Nearly, 82% of the participants received all the requested laboratory services. Regarding the availability of staff during working hour, 77.3% of the participants were satisfied. The patients’ perception of courtesy during interaction with lab personnel, 67.3% of them were satisfied. Concerning adequacy and availability of sitting arrangement in the waiting area, 45% and 25% of the respondents were satisfied, and dissatisfied respectively. Almost 63% of the respondents were satisfied with the cleanness of the waiting area. Nearly half of the respondents (47.3%) were dissatisfied with the cleanness of the latrine during the survey period (Table 2).
Patients’ Satisfaction with Waiting Time
Most of the respondents (88.31%) were not informed or aware of how long each test takes to get the result (turnaround time), while the rest respondents were informed about turnaround time. Out of these informed patients, 29.8% of them did not receive their result within the set turnaround time of each test (Table 2).
Patient and Laboratory Personnel Communication/ Interaction
Out of the total respondents, nearly 67% of them were satisfied with the courtesy of laboratory personnel, and 26% of them were unsatisfied with the orientation or advisory services provided to them before sample collection. When assessing respondents’ satisfaction with the clarity and adequacy of information they got, where, when and how much specimen (stool, urine, sputum) was collected by themselves (n=1,788), half of them were satisfied and 17.8% were dissatisfied. In the same way, from the total participants, 47.5% and 20.8%, of the respondents were satisfied and dissatisfied with clearness of information when, where, and how they received their laboratory results, respectively. On the other hand, nearly 12% of the respondents were unsatisfied due to loss of their laboratory report (Table 2 and 3).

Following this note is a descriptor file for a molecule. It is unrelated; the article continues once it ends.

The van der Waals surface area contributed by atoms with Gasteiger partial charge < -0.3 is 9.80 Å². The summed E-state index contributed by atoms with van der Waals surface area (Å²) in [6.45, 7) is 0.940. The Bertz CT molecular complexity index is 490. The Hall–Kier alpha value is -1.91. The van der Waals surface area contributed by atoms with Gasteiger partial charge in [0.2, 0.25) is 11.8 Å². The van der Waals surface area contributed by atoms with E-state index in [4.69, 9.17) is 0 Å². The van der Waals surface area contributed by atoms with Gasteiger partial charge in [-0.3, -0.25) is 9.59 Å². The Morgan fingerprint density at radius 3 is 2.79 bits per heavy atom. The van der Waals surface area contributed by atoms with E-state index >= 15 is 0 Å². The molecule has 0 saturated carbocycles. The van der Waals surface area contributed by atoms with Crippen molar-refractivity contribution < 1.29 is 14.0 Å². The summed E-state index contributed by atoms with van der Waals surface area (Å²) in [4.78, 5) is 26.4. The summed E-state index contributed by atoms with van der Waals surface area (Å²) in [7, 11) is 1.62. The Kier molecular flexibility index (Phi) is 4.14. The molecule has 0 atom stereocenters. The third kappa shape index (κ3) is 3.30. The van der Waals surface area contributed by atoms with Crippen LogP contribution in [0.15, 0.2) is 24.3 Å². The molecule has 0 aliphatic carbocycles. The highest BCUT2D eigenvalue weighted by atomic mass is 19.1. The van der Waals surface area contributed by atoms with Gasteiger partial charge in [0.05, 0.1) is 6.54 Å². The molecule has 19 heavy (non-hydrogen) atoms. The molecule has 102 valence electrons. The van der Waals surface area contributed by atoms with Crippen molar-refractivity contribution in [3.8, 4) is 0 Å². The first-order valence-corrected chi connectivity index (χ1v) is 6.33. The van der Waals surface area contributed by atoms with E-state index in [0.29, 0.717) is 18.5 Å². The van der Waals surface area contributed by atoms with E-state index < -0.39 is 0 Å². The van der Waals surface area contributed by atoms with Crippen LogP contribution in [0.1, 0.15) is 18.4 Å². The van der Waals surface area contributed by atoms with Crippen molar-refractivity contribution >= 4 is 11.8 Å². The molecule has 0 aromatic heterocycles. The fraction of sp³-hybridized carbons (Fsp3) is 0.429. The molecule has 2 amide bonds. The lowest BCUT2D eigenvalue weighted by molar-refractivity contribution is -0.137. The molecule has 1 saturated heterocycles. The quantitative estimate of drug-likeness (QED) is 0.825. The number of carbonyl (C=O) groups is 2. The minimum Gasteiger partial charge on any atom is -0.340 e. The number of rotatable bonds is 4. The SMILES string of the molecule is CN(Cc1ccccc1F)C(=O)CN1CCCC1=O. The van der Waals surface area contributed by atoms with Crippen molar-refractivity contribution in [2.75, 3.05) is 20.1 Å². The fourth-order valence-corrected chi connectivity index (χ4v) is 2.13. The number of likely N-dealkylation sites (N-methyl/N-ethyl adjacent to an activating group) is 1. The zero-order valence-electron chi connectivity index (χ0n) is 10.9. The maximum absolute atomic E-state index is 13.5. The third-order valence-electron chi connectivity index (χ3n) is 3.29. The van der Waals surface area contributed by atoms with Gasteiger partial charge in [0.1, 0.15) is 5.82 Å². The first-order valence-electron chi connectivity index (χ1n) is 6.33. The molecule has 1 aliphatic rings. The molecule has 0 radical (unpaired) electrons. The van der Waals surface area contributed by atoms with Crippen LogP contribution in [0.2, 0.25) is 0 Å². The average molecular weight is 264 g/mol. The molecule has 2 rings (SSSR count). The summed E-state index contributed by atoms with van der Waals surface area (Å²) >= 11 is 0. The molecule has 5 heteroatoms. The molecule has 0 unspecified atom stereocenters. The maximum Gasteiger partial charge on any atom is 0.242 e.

Patients’ Satisfaction with Blood Sample Collection
Nearly, 80% (1921/2399) of the respondents gave a blood sample for different laboratory tests. Out of these respondents, 86.9% of them complained that there was no arrangement in blood drawing room to put their personal belongings in, 25.4% of them left in blood collection area before the bleeding process stopped, 18.27% (351) developed bruise and 14.11% (271) of them punctured more than one times (Figure 1).
Factors that Affect Satisfaction Level of Patients
A simple (one outcome and one exposure) logistic regression was used to identify possible explanatory variables and those variables with a p-value of less than 0.20, were taken to multiple binary logistic regression model. As a result, educational status (P = 0.032), and distance (P = 0.000) were significantly associated with patient overall satisfaction level. On the other hand, sex (P = 0.149), residence (P = 0.25), Occupation (P= 0.35) and marital status (P = 0.35) were not significantly associated with patient satisfaction level (see Table 4).
Respondents who served at specialized hospitals were about 5 times (AOR= 4.6; 95% CI=3.14-6.67) more likely to be dissatisfied than who served at the primary hospital laboratory. Regarding needle stick attempt during blood sample collection, patients who punctured their vein more than 2 attempts were about 3 times (AOR= 2.75; 95% CI= 1.53-4.94) more likely to be dissatisfied than who punctured once (Table 4).